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                           Before the
                Federal Communications Commission
                     Washington, D.C.  20554

EarthLink, Inc.,                 )
      Complainant,               )
                 v.              )    File No. EB-04-MD-006
SBC Communications, Inc.,        )
SBC Advanced Solutions, Inc.,    )
      Defendants.                )


 Adopted:  September 14, 2004         Released:  September 14, 

By the Chief, Enforcement Bureau:

     1.   This Order denies Defendants' Request for Stay1 of part 
of an interlocutory discovery order that the Market Disputes 
Resolution Division issued on August 25, 2004.2  In particular, 
defendants SBC Communications, Inc. and SBC Advanced Solutions, 
Inc. (collectively, ``SBC'') object to the Discovery Order to the 
extent it requires production of cost data relating to SBC's 
internet service provider affiliates (known collectively as 
``SBCIS'').  We find the Request for Stay to be unpersuasive.3

     2.   SBC argues that a stay is warranted under the 
guidelines set forth in Virginia Petroleum Jobbers Association v.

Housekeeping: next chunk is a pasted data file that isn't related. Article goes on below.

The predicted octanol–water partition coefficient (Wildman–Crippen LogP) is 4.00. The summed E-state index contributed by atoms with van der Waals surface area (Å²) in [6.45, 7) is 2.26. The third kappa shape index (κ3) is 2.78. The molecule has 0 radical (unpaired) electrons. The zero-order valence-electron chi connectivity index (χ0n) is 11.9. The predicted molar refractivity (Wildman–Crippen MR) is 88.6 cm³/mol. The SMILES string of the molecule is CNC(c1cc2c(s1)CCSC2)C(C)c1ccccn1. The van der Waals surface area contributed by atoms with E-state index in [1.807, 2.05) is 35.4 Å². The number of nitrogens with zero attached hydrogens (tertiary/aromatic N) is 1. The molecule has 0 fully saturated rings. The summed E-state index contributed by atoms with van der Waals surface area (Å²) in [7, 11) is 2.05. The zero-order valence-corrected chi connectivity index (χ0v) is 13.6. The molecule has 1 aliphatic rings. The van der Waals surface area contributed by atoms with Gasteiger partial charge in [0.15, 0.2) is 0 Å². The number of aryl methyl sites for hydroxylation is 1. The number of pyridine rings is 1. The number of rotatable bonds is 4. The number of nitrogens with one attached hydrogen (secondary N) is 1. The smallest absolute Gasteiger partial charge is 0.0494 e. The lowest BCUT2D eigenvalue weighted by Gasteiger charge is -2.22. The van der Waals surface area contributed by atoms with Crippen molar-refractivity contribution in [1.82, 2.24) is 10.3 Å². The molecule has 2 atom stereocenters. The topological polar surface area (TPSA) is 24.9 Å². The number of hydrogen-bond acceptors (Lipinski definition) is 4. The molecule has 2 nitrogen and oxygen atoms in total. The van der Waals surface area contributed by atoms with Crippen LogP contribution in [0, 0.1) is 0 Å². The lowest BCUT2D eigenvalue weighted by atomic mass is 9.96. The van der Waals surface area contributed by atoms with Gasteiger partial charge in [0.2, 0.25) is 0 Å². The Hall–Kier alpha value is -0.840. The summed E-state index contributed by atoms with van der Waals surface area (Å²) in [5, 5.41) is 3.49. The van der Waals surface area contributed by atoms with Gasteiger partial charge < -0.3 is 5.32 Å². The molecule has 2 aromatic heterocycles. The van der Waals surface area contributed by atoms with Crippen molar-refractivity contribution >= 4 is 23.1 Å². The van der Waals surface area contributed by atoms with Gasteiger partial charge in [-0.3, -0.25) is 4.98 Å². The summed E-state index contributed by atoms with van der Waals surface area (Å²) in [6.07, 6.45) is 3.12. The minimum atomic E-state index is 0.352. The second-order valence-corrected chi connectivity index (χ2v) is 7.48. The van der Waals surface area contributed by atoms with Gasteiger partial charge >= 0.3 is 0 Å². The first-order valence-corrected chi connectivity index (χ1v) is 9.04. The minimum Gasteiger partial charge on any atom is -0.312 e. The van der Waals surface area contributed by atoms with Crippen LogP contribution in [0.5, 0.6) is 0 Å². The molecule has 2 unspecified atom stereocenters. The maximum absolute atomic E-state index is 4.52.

Federal Power Commission, which include (1) whether the party 
seeking a stay has made a strong showing that it is likely to 
prevail on the merits; (2) whether, without a stay, the 
requesting party would be irreparably harmed; (3) whether 
issuance of a stay substantially would harm other parties to the 
proceeding; and (4) whether a stay is in the public interest.4  
Having carefully reviewed the argument proffered by SBC in light 
of Virginia Petroleum Jobbers, we decline to enter a stay.5  
Specifically, SBC's allegations of irreparable harm are largely 
speculative6 and entirely unsupported.7  This type of harm is 
insufficient to warrant a stay request.8  Moreover, SBC has not 
shown that the mere production of the ordered information 
(subject to the Commission's confidentiality rules) - as opposed 
to an adverse ruling on the merits of the case - will result in 
the purported harm it has identified.9

     3.   Accordingly, IT IS ORDERED, pursuant to sections 1, 
4(i), 4(j), and 208 of the Communications Act of 1934, as 
amended, 47 U.S.C. §§ 151, 154(i), 154(j), 208, and sections 
0.111, 0.311, and 1.727 of the Commission's rules, 47 C.F.R. §§ 
0.111, 0.311, 1.727, that Defendants' Request for Stay is DENIED.


                         David H. Solomon
                         Chief, Enforcement Bureau

1    Defendants' Request for Stay, File No. EB-04-MD-006 (filed 
Aug. 31, 2004) (``Request for Stay'').  Complainant EarthLink, 
Inc. opposes the Request for Stay.  See EarthLink Opposition to 
SBC Stay Request, File No. EB-04-MD-006 (filed Sept. 7, 2004).  
(``EarthLink's Opposition'').  Section 1.727(f) of the 
Commission's rules states that ``[n]o reply may be filed to an 
opposition to a motion.''  47 C.F.R. § 1.727(f).  On 
September 13, 2004, SBC filed a reply to EarthLink's Opposition. 
See Defendants' Reply in Support of Request for Stay (``SBC's 
Reply'').  SBC's Reply, accordingly, is an unauthorized pleading,